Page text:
An Era of Uncertainty Demands a Flexible Networking Platform
It’s difficult to navigate transitions during the best of times. But when the market is fragmented and the technology landscape is confusing, plotting out a successful course forward can be extremely time consuming and confounding.
It’s not surprising that Forrester highlights these challenges in their latest Forrester Wave report. Here’s what can be learned from their research findings:
There is not one path forward. Even amongst the most advanced companies anywhere in the world, there is no consensus on the approach or technology that will carry the industry forward. The major cloud and XaaS players, including Facebook, Google and other tier-1 cloud platforms, have different technological theses behind their plans. When the future is uncertain, flexibility is more important than ever.
Uncertainty leads to confusion. It’s somewhat expected that an unclear future leads to confusion in the marketplace as the industry wields buzzwords with impunity. The proliferation of basic definitions makes it even harder for enterprises to make sense of the technology landscape.
Not everyone is charging forward. During times of disruption, some companies will play defense, using the confusion to protect an incumbent base. Incrementalist thinking protects installed bases, but at the expense of progress.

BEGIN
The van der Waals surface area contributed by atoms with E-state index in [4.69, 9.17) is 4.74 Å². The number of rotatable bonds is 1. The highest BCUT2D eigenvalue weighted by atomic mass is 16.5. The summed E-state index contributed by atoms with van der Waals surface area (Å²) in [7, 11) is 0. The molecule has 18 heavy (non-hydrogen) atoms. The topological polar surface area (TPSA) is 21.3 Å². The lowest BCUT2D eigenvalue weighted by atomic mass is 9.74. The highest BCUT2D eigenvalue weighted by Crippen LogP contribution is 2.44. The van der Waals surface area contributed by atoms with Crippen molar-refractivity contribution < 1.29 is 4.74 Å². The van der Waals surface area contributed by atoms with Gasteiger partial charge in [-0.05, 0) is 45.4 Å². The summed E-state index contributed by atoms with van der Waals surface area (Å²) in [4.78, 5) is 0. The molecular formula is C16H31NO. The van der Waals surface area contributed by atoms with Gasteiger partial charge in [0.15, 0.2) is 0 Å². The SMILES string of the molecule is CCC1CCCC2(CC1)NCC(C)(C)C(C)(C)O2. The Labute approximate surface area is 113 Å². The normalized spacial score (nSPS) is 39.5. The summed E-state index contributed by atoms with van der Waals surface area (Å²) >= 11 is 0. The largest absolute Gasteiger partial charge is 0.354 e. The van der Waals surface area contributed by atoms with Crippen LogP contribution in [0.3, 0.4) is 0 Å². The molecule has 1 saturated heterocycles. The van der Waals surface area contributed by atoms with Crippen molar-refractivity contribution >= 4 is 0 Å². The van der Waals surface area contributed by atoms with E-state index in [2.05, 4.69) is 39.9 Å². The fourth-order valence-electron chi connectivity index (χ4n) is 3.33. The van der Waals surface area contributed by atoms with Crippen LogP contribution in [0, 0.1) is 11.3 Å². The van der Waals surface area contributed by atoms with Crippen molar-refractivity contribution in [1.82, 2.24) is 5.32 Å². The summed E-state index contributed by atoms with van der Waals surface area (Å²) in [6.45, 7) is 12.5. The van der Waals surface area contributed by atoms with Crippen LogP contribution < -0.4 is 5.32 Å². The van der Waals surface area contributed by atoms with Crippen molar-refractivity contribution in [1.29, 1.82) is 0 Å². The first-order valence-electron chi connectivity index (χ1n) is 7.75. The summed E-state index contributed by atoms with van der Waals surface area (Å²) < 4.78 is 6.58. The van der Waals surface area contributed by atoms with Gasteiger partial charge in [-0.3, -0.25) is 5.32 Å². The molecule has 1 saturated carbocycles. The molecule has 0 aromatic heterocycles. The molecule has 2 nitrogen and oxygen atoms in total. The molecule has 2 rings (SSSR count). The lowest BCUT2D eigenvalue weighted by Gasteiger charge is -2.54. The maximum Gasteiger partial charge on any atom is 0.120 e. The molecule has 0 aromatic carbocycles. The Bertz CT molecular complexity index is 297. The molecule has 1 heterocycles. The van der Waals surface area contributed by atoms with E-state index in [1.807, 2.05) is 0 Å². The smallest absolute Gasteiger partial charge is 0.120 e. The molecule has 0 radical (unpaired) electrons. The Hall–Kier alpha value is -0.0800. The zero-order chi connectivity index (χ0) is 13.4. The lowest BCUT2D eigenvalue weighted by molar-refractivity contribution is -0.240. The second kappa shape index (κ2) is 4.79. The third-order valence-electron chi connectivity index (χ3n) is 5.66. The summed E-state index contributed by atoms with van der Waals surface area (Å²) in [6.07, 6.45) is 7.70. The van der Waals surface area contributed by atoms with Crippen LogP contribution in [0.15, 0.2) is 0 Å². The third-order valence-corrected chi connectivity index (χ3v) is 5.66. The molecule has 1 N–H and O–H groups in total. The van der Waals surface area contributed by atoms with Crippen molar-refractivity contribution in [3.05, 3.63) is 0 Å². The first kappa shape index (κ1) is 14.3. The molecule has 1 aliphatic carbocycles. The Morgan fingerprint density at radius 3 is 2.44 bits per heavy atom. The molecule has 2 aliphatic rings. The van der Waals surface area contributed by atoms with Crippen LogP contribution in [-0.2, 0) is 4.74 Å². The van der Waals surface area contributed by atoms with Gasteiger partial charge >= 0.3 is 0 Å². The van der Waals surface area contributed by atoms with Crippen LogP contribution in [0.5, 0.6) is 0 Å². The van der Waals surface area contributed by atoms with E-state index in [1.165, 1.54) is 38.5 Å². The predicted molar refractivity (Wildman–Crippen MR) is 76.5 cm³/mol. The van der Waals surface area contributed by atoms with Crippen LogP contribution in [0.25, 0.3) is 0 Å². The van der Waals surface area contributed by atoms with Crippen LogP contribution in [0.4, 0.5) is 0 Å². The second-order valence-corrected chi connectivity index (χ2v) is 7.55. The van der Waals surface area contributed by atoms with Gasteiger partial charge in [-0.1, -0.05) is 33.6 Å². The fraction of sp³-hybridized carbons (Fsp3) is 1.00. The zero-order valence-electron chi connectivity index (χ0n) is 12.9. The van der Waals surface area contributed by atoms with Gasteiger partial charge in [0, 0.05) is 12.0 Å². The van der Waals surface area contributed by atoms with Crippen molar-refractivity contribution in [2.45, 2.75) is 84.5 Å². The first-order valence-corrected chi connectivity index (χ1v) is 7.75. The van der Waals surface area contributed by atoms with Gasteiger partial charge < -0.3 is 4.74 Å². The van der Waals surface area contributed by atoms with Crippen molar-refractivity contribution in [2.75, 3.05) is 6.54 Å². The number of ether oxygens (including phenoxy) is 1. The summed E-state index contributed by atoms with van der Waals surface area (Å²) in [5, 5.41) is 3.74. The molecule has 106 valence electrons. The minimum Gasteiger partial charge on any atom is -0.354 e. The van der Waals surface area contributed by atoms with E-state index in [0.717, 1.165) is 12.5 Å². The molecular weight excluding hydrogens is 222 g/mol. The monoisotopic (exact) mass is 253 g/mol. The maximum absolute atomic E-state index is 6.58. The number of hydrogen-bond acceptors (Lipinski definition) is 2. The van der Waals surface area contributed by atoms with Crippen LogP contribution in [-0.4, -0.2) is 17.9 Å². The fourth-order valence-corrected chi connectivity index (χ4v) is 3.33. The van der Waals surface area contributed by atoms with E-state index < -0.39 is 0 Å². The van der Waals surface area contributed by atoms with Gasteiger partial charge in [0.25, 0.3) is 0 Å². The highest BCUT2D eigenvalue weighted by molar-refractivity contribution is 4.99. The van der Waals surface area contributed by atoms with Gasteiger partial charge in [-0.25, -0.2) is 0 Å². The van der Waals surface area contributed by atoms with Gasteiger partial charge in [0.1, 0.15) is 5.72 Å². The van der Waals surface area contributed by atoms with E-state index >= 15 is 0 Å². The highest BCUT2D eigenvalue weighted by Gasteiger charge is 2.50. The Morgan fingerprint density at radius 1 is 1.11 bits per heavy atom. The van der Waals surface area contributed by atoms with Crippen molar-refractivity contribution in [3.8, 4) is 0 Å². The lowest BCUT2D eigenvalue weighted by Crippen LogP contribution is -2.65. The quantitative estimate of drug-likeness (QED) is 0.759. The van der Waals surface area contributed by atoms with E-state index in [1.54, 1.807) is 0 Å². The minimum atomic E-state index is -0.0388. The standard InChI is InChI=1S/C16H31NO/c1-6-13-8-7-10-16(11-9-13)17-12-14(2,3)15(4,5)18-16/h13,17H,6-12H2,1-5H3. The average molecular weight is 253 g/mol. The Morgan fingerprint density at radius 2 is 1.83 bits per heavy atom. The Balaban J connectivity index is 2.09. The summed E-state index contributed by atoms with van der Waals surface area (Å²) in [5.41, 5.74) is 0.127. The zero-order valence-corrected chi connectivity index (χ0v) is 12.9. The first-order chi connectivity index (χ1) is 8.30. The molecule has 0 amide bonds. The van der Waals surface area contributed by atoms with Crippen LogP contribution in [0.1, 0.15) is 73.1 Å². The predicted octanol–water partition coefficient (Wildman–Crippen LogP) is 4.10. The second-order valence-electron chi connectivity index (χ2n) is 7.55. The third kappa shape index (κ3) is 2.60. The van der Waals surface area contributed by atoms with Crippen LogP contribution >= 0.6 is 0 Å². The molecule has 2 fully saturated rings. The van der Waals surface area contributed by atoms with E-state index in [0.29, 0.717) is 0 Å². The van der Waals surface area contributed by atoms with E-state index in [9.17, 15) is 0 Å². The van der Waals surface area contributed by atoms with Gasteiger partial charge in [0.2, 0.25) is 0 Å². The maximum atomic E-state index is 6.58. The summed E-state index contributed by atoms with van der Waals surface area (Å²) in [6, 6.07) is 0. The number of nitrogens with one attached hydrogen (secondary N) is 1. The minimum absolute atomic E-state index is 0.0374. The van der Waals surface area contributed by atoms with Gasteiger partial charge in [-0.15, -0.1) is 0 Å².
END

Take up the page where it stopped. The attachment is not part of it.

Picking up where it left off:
Incumbency is losing its grip. Innovative companies are breaking away from incumbent approaches. Technology-forward companies are demonstrating that while the adage “no one ever got fired for buying [x]” might be a good defensive position, it does nothing to ensure a stronger future.
The future requires both hardware and software. While it’s common to hear the refrain software is eating the world, the future requires a combination of both hardware and software. Overlays are important, and they need to be paired with underlying infrastructure capable of delivering against the software-defined promise.
Overlays may not solve every challenge. According to Forrester: “Tunneling and encapsulation technology have helped overcome some challenges with SDN, SDWAN, virtualizing the network and virtual machine (VM) movement. Overlay technology can go only so far. Ultimately, SDN must manipulate the network’s physical infrastructure, especially because many of today’s enterprise data center servers remain on bare metal and are therefore unable to use [some] SDN overlays.”
The real punchline here is that times are changing, and this demands a different way of thinking about the network. And a different way favors the bold: both on the enterprise customer side and the vendor side.
The Evolution of Open and Programmable Data Center Networking Hardware
The changing technology climate is forcing an evolution within the market. According to the report, the market for data center hardware platforms for SDN is growing because more Infrastructure & Operations professionals see these platforms as a way to address their top challenges. Importantly, that evolution requires a recommitment of sorts to open and programmable networking hardware.
The most important takeaways from the report are: